WTO


 
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THE WORLD TRADE ORGANIZATION (WTO)

The WTO was created in 1995 and has 134 member countries. The forerunner to the WTO was the less powerful GATT (The General Agreement on Tariffs and Trade). Although, the stated goals of the WTO are to promote global trade and raise living standards, activists say that the WTO , like its lesser cousin NAFTA (The North American Free Trade Agreement) has instead emerged as a powerful force for rolling back hard-won rights.  

How does the WTO work? Trade dispute panels of the WTO have the right to review and penalize any act of member countries that  compromises WTO rules. When a country loses a dispute, it must EITHER change its domestic law -- or pay penalties to keep its law in place. WTO dispute panels consist of three trade lawyers selected by the disputing countries. Only national governments can make submissions or provide testimony to WTO proceedings. Citizens’ organizations and state and local governments are prohibited from participating. Proceedings are secret. Rulings can be appealed, but only on narrow matters of trade law.   In the past, WTO panels have ruled against:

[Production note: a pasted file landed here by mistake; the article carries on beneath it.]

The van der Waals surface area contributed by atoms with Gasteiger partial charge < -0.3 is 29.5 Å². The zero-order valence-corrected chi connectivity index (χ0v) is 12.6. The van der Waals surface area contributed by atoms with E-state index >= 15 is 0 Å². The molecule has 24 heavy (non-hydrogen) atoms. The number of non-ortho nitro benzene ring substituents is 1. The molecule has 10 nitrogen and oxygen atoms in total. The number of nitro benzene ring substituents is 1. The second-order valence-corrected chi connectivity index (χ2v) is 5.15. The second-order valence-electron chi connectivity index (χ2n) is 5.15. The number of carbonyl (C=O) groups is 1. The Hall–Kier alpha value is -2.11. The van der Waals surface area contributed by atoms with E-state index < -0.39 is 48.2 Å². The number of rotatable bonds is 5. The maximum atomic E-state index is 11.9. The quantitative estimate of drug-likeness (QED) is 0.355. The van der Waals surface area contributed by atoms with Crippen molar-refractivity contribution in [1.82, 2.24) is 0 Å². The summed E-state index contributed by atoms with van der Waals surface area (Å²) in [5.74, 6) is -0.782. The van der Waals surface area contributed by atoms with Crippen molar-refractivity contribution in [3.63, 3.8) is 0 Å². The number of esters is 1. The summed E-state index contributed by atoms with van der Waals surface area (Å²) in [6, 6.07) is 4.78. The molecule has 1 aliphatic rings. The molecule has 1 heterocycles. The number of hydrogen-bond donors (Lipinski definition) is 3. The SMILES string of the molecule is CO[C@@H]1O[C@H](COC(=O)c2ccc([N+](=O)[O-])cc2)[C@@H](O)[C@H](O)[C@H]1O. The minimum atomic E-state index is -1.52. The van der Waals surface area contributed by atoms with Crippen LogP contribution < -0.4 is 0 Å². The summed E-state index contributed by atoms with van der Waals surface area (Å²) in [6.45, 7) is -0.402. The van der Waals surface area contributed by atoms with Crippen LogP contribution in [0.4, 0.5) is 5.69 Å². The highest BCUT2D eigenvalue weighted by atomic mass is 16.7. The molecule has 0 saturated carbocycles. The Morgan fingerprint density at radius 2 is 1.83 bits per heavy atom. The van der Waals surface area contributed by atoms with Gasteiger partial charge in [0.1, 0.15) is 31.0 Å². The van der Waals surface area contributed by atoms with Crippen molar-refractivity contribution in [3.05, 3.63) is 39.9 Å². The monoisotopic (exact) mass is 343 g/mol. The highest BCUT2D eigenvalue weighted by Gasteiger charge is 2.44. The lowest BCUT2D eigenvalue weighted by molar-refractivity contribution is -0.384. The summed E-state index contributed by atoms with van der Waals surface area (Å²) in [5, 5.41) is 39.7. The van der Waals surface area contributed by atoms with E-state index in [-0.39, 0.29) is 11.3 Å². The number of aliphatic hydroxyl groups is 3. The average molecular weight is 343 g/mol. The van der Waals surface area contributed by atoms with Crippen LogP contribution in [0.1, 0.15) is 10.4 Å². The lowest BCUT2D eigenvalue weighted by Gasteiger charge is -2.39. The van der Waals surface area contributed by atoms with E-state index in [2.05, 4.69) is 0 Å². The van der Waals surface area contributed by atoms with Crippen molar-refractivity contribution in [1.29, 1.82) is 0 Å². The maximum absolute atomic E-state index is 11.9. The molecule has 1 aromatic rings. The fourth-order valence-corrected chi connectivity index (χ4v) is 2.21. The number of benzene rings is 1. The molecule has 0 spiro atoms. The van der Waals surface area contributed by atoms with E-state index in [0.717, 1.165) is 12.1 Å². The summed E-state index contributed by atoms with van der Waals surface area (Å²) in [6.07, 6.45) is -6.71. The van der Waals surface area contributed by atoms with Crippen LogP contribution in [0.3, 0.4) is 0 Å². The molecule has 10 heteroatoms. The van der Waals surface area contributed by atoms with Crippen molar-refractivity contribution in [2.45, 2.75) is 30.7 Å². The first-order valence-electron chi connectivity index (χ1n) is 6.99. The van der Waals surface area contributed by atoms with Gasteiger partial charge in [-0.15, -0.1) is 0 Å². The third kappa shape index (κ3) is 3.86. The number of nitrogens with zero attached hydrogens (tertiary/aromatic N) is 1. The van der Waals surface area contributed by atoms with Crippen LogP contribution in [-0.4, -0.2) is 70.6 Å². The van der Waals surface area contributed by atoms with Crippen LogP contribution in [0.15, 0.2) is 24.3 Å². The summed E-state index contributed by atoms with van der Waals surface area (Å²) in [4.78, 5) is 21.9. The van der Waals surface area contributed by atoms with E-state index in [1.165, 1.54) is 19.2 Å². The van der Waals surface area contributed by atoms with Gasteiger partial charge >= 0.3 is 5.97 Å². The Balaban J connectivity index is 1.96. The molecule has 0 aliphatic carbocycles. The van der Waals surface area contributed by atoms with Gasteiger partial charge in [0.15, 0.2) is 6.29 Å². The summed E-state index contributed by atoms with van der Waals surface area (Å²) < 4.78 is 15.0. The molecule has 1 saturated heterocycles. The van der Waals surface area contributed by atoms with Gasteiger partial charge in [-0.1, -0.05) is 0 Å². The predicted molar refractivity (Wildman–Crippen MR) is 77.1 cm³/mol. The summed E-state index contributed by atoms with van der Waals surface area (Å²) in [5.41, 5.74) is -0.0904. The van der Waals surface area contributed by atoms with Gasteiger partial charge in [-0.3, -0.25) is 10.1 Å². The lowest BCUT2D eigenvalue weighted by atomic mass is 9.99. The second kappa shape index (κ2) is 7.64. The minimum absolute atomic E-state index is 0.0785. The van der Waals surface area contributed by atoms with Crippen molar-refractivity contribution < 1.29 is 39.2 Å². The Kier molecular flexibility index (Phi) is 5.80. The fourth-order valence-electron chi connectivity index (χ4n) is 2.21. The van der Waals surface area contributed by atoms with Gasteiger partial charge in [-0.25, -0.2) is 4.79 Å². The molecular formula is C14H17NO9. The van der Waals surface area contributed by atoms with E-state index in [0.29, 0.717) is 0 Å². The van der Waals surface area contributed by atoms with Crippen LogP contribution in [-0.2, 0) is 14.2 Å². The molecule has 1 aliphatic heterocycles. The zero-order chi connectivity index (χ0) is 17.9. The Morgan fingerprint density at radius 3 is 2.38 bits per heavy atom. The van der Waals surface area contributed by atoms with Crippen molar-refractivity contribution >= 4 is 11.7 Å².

• US federal clean gasoline laws, in favor of less environmentally safe gasoline from South America.
  • The WTO has also ruled against US requirements that countries selling shrimp in the US market use turtle escape devices to save endangered sea turtles.
  • And they ruled against Europe’s ban on beef treated with growth hormones which are suspected of causing cancer in humans.  

Activists say that the WTO has also exerted a powerful "chilling effect" on environmental progress. For example:  

  • The US has attacked proposed new standards to improve auto fuel efficiency in Japan as a WTO violation
  • The US has also attacked European efforts to reduce toxic pollution from electronic equipment, on the same grounds
  • Activists say that the US has set weak standards to control imported agricultural and forest pests and has weakened border food inspections in order to avoid violating WTO rules.  

FOR MORE INFORMATION ON THE WTO: